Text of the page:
Here’s the thing about reports that come from unnamed inside sources. In order to believe it, you have to take the reporter’s word on it that the source exists to begin with, and you have to assume that the source is being truthful to the reporter. That can be the tricky part, as insiders only tend to share information with reporters to drive their own agenda, so the information typically is slathered in bias at best. But when a fairly major publication claims to have inside knowledge of something explosive, you have to at least chew on it.
That brings us to this new report from British publication The Spectator that Special Counsel Robert Mueller has finished his report, and he’s going to use it to push for indictments against four members of Donald Trump’s family. That’s explosive enough, of course, before you get to the additional claim that Mueller also wants to indict Trump himself. Then there’s the kicker: new Attorney General William Barr is cool with indicting Trump’s family, but he’s pushing back on indicting Trump himself. Can any of this be real?
In a word, maybe. As a first step, I like to try to match up insider claims to what we already know, and see if it makes any logical sense. The Spectator says that Robert Mueller wants indictments against Donald Trump Jr, Jared Kushner, Eric Trump, and Ivanka Trump. Let’s see here. Don Jr and Kushner are easy; they each illicitly met with the Russians, and they both appear to have committed perjury, before getting to any financial crimes. Ivanka and Eric both have their fingerprints all over the Trump Organization, which is one big financial fraud outfit. So if Mueller is indeed targeting the Trump family for financial crimes, this all makes sense.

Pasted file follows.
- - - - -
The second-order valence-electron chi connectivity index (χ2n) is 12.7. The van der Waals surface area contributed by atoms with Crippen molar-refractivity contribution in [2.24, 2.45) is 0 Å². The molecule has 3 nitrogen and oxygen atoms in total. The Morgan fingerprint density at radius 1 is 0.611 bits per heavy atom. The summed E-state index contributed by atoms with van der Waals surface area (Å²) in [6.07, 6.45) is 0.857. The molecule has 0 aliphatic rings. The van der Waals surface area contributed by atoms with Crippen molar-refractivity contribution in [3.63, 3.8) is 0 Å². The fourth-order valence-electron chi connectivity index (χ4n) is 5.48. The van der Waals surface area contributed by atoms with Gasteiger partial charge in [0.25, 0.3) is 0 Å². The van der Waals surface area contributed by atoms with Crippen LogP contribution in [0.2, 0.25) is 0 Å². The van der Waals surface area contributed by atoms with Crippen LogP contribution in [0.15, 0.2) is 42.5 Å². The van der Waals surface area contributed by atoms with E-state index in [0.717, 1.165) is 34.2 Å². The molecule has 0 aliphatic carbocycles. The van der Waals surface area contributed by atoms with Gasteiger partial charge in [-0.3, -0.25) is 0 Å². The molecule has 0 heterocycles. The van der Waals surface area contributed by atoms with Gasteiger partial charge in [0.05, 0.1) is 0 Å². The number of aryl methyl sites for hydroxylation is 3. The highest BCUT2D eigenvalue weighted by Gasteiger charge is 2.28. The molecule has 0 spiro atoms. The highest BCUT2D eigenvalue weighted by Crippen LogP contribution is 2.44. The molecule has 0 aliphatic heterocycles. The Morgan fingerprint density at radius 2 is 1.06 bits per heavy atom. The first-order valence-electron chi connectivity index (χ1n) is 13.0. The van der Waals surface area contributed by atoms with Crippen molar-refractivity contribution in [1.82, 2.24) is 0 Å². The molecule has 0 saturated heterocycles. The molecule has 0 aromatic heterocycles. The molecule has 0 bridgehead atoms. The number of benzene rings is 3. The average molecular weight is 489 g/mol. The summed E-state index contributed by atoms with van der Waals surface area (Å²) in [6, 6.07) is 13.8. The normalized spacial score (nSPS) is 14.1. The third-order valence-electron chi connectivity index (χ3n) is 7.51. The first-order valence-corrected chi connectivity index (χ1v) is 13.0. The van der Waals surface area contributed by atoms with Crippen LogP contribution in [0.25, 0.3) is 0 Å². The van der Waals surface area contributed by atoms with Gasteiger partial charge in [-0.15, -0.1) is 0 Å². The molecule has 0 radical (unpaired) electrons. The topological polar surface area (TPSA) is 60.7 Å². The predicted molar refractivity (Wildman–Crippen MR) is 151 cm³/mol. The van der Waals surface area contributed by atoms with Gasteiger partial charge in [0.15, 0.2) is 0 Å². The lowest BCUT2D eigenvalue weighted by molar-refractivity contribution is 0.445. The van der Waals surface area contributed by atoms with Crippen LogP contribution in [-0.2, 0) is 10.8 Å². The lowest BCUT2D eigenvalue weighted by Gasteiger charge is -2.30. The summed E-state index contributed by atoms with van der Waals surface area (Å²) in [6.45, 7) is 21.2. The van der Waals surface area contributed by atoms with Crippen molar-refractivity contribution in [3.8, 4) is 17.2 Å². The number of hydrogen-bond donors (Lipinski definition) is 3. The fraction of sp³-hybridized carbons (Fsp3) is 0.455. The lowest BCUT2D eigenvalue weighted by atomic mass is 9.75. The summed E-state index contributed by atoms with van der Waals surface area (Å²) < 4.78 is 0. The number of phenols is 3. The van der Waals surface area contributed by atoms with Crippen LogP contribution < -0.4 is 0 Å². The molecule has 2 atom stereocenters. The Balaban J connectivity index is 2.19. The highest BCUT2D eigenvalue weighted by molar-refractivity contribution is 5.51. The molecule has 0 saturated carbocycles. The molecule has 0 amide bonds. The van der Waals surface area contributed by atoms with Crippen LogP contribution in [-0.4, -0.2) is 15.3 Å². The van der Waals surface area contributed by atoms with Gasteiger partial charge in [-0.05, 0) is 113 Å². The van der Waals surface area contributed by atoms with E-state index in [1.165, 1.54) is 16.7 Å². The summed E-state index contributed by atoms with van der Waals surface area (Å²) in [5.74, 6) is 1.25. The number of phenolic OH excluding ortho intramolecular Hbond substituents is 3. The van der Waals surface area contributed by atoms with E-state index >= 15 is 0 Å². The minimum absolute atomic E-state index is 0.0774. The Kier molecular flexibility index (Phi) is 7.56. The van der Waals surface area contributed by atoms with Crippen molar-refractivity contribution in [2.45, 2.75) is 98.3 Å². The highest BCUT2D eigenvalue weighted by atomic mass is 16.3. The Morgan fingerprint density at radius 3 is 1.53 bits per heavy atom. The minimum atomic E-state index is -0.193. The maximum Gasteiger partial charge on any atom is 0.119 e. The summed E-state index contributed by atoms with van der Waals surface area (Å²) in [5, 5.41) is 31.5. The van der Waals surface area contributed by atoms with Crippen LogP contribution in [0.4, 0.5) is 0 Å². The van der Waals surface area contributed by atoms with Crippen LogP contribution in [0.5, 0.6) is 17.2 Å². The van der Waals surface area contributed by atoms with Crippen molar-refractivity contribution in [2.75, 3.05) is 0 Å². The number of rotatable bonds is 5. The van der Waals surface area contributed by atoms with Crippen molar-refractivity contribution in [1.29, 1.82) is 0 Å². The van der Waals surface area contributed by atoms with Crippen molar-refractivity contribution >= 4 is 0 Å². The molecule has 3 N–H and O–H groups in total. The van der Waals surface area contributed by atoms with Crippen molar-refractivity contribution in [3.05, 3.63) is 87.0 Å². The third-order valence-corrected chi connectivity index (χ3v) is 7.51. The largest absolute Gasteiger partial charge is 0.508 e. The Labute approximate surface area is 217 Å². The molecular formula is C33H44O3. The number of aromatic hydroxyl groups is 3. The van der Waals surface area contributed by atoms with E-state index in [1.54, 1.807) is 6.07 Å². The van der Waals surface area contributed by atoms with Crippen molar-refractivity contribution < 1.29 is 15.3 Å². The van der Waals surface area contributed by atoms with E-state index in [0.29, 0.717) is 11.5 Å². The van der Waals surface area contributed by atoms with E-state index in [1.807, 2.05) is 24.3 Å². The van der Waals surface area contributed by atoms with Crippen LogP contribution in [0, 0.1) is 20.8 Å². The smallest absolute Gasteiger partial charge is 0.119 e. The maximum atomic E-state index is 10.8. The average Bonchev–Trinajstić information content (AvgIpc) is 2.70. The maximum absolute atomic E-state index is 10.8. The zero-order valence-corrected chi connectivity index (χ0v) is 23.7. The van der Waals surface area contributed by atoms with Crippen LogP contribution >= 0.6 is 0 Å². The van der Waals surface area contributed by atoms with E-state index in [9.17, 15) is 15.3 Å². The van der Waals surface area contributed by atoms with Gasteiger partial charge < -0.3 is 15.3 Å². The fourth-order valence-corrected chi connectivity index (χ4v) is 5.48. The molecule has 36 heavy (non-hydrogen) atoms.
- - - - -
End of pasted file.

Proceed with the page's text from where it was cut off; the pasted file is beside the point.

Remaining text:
Then there’s the part about Mueller wanting to indict Trump himself. One television pundit after another has spent the past year insisting there’s a Department of Justice “policy” or “rule” against indicting a sitting president, but as Palmer Report has repeatedly pointed out, there is no such thing. There is only a stray memo from the 1970s that has never been tested and carries no legal weight. So yes, we could buy Mueller seeking to indict Trump. Even if Mueller doesn’t think the indictment would hold up, merely recommending it could be crucial in influencing the general public.
This leaves us with the question of why William Barr would oppose indicting Donald Trump, but would be fine with indicting Trump’s family. If Barr really is corruptly trying to protect Trump, one would think he would try to protect Trump’s kids as well. So if Barr is okay with Mueller indicting Trump’s kids, then Barr must not be all that interested in protecting Trump. In such case, we would have to assume that Barr is merely opposed to indicting Trump simply because that’s his interpretation of the law.
All of the above sounds plausible. And we certainly have no reason to believe The Spectator would be making up an inside source, or quoting someone whom it knows isn’t legitimately on the inside. This leads us to the big question, though. Why would anyone involved in this process be motivated to leak it? What would be the point? We could envision a scenario in which Mueller is struggling to convince Barr to indict Trump – and someone involved in the process, who is on Mueller’s side, is trying to “help” by leaking this.
But that in turn would leave questions about why the usually secretive Team Mueller is suddenly resorting to leaks like this. In addition, there’s the question of why they would only leak this to a British publication, without bothering to also leak it to household name news outlets in the U.S., if the goal is to get the American public to believe it. So let’s watch and see if similar leaks appear in additional major news outlets in the coming days. The only thing we logically know for sure is that Mueller doesn’t plan to go small with his endgame; it’s simply not how he operates.
Bill Palmer is the publisher of the political news outlet Palmer Report